Security and Intelligence Agencies Bill to Clarify Roles of Key Actors in National Security Architecture

The need to adequately respond to emerging national security challenges in Ghana and to adequately cater for a national security policy direction has informed the introduction of a new Security and Intelligence Agencies Bill, 2020 by the government so as to restructure the national security architecture of the country.

The often confused roles of the key actors in the national security architecture, including the Minister responsible for National Security, the National Security Coordinator, and the Chief Director of the Ministry Responsible for National Security will be clarified in this new Bill which is currently before Parliament.

The object of the Bill which was taken through its second reading in Parliament on Tuesday, August 11, 2020, is to provide for matters relating to the National Security Council, the establishment of regional and district security councils and to specify the agencies responsible for the security of the State.

It also seeks to repeal the Security and Intelligence Agencies Act, 1996 (Act 526) to establish the required national security architecture to address emerging national security challenges, taking cognizance of some significant matters not catered for in Act 526.

Security and Intelligence Agencies Bill to Clarify Roles of Key Actors in National Security Architecture
Security and Intelligence Agencies Bill to Clarify Roles of Key Actors in National Security Architecture

According to Government sources, the current form of Act 526 which has been in existence for over twenty-four years, does not adequately reflect the security architecture of the country. The current functions of the intelligence agencies and membership and functions of the regional and district security councils are woefully inadequate.

The lines of reporting between the intelligence agencies, the national security architecture, and other Ministries, Departments, and Agencies (MDAs) necessitate a holistic review to ensure clear channels of reporting. Therefore, it is the belief of the Government that the required changes to Act 526 would necessitate a repeal of the Act for a new and comprehensive piece of legislation.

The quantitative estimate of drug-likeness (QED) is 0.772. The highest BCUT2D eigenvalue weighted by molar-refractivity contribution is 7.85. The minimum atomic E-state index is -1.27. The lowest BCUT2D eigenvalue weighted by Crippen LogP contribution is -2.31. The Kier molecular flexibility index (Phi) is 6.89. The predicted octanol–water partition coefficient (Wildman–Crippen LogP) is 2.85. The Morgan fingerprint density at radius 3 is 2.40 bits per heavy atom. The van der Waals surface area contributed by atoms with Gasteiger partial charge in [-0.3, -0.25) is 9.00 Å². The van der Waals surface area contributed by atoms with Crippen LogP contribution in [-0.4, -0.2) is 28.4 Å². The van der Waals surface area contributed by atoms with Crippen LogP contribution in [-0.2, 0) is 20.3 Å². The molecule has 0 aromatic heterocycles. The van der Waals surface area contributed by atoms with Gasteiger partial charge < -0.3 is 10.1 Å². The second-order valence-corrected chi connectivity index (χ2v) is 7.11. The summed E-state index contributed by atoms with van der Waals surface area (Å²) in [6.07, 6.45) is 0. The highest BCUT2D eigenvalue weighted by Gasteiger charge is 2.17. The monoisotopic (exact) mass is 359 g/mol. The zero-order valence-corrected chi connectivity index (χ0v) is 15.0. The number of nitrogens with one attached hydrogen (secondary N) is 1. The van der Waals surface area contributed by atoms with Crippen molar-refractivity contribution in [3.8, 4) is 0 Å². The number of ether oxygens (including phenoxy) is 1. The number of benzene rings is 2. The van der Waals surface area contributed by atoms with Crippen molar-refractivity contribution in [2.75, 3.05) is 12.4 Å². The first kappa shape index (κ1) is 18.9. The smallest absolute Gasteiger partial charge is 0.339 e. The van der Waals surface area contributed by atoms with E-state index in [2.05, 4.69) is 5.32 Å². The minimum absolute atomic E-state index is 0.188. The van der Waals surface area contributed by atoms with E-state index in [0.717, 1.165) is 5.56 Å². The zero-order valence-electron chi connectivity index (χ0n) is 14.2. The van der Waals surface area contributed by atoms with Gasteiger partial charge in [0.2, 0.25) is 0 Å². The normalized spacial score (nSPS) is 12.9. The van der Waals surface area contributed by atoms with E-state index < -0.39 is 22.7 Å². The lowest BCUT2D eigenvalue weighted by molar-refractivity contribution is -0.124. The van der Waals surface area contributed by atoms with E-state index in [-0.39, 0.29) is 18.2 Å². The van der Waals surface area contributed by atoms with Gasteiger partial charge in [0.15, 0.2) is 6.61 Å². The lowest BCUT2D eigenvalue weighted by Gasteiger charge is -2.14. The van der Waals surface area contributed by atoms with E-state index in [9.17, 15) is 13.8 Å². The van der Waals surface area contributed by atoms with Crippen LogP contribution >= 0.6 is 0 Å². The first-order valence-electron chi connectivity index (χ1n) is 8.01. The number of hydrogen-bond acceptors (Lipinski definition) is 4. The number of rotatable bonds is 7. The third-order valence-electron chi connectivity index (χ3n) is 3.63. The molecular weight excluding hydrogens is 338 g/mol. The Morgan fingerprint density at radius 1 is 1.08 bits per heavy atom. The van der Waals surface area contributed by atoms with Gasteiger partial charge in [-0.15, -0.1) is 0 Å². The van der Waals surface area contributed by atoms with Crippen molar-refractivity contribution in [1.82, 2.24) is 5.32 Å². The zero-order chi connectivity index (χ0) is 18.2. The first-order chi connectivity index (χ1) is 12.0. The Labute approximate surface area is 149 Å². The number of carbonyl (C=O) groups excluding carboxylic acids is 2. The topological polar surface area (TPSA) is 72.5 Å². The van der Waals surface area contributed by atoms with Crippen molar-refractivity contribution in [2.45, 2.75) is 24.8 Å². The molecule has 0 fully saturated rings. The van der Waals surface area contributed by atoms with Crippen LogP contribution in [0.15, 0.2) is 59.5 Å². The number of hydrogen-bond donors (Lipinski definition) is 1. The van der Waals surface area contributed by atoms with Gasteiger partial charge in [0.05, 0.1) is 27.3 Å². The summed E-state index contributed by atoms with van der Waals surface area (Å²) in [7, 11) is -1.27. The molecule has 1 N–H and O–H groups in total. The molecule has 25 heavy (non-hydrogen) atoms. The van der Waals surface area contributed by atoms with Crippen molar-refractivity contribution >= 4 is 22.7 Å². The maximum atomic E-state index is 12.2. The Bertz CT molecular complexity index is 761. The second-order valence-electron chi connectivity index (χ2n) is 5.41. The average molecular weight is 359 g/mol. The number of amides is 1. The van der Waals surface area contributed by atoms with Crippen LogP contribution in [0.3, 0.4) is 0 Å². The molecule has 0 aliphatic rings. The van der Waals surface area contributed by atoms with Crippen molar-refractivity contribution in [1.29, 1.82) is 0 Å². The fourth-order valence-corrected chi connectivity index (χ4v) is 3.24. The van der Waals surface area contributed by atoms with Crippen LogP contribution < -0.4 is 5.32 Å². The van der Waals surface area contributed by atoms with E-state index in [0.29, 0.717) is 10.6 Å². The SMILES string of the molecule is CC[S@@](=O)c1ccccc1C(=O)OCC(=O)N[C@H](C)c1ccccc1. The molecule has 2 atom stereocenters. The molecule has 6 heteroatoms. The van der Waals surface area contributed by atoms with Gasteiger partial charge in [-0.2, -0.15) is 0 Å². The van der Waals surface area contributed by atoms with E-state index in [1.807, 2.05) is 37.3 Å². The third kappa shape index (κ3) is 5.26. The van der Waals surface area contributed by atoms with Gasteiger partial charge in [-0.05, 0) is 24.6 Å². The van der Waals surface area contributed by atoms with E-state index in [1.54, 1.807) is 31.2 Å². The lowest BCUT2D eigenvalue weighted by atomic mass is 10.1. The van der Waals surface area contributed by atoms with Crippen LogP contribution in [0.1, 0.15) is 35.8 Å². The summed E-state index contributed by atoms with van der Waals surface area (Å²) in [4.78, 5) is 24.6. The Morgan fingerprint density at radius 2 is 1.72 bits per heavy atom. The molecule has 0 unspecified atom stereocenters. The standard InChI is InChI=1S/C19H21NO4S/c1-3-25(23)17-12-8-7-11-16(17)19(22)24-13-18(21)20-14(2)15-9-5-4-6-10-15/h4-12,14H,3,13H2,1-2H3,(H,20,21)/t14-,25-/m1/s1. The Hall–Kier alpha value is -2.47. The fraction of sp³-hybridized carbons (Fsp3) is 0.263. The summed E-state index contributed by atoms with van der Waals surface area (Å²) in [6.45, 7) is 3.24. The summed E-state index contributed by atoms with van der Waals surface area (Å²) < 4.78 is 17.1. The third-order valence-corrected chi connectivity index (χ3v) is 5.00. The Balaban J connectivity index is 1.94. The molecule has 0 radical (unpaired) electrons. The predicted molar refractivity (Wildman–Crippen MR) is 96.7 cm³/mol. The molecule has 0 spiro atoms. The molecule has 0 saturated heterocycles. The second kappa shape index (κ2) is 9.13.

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Presenting the Committee report on the Floor of Parliament, the Chairman of the Committee of Defence and Interior, Seth Kwame Acheampong observed that the Bill provides for the expansion of the functions of the intelligence agencies to include the combating of significant new threats such as cybercrime and terrorism.

As a result, the Bureau of National Investigations (BNI) is to be converted into a National Intelligence Bureau (NIB) to reinforce its refocus on activities skewed towards intelligence-oriented tasks.

He also indicated that the Bill creates additional Committees of the National Security Council and clarifies the roles of the key actors in the national security architecture.

For the expansion of the Regional and District Security Councils, the Committee further observed that “the Bill expands the membership and functions of the Regional District and Security Councils to include the contribution of important stakeholders such as the National Disaster Management Organization (NADMO) and community leaders with knowledge in human security.

“The Bill also mandates the Regional Security Councils (REGSECs) and District Security Councils (DISECs) to consult, when appropriate, with important local stakeholders such as the National Peace Council, the Regional House of Chiefs and religious and other opinion leaders.”

The Bureau of National Communications (BNC) operates as a department under the Ministry of National Security with responsibility for signal intelligence and information assurance. These functions are critical to the effective and efficient discharge of the mandate of the Ministry of National Security. Therefore the Bill seeks to create the BNC as an additional agency aimed at addressing emerging cybersecurity threats in the wake of global terrorism.

However, the Committee reports that some of its members have objected to the establishment of the BNC as an agency in the Bill.

“It is, therefore, the considered view of some Members that the object of creating the BNC as an intelligence agency would pose apparent Constitutional challenges having regards to Article 85 of the 1992 Constitution hence, the call for the deletion of the provisions establishing the BNC as an agency from the Bill,” the report said.

Source: Clement Akoloh || parliamentnews360.com

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